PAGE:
Friday, December 3, 2021

Sudan Tribune

Plural news and views on Sudan

Sudan may allow southern refugees to reclaim private sector jobs: official

February 25, 2014 (KHARTOUM) – Sudan’s humanitarian commissioner, Suleiman Abdel-Rahman Suleiman, has disclosed ongoing arrangements to return South Sudanese citizens to their previous jobs in the private sector before the 2011 secession and allow them to reside in any part of the country.

South Sudanese refugees wait at a border gate in Joda, in the Jableen locality in Sudan's White Nile State, after arriving from the South Sudanese war zones of Malakal and al-Rank, January 16, 2014. (Photo Reuters/Mohamed Nureldin Abdallah)
South Sudanese refugees wait at a border gate in Joda, in the Jableen locality in Sudan’s White Nile State, after arriving from the South Sudanese war zones of Malakal and al-Rank, January 16, 2014. (Photo Reuters/Mohamed Nureldin Abdallah)
Last December, the Sudanese president, Omer Hassan Al-Bashir, directed the concerned bodies to treat South Sudanese fleeing the ongoing conflict as Sudanese citizens, not refugees.

Suleiman announced that 13,000 southerners arrived in the White Nile, South Kordofan, and West Kordofan states, saying they have not yet accounted for additional numbers of Southerners who arrived in Sennar state on Sunday.

The commissioner did not rule out the possibility that several Southerners may have arrived in Khartoum state individually, stressing that they provide humanitarian services to the Southerners at the reception points on the borders in coordination with federal and state authorities and the Ministry of Interior.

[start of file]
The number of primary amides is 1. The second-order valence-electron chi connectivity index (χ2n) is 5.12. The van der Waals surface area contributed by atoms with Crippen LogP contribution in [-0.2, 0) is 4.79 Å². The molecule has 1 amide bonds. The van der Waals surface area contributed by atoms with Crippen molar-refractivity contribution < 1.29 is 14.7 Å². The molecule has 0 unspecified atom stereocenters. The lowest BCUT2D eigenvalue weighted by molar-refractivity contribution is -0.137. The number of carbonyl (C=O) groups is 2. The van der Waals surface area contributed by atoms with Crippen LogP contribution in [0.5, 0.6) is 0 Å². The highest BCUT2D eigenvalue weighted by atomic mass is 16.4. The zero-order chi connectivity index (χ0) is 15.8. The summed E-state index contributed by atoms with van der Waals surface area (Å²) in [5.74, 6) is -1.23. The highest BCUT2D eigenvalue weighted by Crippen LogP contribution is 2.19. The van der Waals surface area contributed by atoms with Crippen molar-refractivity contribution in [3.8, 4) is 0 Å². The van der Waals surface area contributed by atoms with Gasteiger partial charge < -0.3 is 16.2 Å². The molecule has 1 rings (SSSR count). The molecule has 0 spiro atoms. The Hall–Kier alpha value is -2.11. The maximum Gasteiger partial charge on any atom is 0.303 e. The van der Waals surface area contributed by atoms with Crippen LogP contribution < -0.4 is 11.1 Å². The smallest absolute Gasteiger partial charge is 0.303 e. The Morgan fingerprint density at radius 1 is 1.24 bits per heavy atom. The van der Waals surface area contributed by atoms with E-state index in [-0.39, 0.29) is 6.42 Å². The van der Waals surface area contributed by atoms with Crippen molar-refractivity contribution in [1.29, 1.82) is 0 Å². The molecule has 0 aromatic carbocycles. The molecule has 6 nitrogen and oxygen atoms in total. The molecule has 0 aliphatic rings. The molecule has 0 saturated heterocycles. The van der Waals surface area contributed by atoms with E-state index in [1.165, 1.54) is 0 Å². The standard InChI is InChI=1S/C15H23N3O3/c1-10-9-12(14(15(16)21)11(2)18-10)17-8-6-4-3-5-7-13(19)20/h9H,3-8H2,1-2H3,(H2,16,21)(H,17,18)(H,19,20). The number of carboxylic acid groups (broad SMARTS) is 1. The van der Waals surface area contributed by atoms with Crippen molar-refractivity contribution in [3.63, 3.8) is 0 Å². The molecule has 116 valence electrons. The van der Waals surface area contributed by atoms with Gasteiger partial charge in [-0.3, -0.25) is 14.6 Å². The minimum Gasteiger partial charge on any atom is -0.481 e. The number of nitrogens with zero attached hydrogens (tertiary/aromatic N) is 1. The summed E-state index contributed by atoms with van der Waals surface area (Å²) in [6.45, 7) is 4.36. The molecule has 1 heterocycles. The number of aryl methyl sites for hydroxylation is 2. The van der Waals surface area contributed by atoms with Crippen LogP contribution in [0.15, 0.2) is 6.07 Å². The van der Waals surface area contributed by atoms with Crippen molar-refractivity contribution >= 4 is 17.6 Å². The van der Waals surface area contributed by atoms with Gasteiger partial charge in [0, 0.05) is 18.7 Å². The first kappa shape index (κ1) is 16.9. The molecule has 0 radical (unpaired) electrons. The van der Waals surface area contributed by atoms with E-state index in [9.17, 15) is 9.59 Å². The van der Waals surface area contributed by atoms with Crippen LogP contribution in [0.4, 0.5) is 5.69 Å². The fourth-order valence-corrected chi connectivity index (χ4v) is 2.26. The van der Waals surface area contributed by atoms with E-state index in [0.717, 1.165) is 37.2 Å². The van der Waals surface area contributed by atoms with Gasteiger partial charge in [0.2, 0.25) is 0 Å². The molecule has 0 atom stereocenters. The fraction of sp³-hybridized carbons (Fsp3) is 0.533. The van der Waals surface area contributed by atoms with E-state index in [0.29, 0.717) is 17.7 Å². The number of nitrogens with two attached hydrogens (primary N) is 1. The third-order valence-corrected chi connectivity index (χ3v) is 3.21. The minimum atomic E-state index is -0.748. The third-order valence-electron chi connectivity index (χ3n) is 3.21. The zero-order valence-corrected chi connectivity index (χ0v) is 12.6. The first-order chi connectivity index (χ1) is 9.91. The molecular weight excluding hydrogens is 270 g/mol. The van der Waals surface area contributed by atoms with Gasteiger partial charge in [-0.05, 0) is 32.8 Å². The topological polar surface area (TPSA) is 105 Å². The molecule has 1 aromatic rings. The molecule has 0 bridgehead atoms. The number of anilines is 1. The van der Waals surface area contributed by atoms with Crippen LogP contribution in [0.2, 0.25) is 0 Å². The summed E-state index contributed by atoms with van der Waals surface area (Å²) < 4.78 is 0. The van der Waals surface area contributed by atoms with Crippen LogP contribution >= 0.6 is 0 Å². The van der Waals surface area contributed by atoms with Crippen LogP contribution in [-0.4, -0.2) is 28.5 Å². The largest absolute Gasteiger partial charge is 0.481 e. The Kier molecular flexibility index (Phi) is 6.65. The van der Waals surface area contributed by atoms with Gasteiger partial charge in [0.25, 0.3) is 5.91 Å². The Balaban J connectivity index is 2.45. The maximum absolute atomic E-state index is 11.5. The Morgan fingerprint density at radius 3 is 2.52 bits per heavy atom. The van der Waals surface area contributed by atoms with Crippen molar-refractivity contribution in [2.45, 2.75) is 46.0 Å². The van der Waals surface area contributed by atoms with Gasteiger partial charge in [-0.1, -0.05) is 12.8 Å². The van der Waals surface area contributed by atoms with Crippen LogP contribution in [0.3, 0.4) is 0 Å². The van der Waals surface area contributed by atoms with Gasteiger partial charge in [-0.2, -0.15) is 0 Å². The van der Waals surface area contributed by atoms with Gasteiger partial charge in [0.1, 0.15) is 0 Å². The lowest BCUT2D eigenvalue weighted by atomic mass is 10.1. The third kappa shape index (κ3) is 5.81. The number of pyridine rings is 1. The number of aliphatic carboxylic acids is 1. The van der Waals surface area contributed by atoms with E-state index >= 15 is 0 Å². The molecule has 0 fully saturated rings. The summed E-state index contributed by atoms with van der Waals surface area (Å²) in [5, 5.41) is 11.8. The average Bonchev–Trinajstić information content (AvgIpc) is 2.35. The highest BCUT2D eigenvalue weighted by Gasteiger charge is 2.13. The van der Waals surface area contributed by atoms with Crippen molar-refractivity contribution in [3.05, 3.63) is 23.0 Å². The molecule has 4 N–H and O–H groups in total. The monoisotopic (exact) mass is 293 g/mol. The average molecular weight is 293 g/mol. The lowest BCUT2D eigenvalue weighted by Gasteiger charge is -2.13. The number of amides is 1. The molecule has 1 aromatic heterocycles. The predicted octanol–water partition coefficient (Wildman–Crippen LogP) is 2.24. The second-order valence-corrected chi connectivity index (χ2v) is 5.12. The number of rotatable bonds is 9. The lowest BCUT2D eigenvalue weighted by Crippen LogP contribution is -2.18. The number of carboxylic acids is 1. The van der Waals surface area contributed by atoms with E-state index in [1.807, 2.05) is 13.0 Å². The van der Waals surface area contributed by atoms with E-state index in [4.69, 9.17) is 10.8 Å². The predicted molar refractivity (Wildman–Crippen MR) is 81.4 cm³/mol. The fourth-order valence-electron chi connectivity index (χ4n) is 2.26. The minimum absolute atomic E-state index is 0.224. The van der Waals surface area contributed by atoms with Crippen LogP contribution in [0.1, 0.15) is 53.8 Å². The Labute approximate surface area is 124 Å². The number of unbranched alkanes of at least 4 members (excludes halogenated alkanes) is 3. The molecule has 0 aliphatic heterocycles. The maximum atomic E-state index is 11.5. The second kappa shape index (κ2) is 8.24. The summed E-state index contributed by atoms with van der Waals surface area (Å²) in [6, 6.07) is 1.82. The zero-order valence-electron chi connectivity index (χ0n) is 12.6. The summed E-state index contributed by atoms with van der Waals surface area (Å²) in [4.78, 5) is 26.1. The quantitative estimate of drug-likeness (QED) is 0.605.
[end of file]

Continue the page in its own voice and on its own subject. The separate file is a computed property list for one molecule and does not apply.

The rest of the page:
He stressed that they will not compromise in receiving Southerners despite the difficult economic conditions, saying they will share their livelihood with them.

Conflict erupted in the capital, Juba, on 15 December following clashes between rival members of the presidential guards, quickly spreading throughout the country as troops loyal to South Sudan president Salva Kiir battled rebel forces aligned with former vice-president Riek Machar for control of strategic areas.

Forces loyal to both leaders are accused of committing human rights abuses during the conflict.

President Kiir was elected in 2010, with Machar as his deputy and running mate, achieving over 93% of the vote, but the relationship between the two has deteriorated since South Sudan became independent in 2011 as part of a peace deal that ended decades of civil war.

(ST)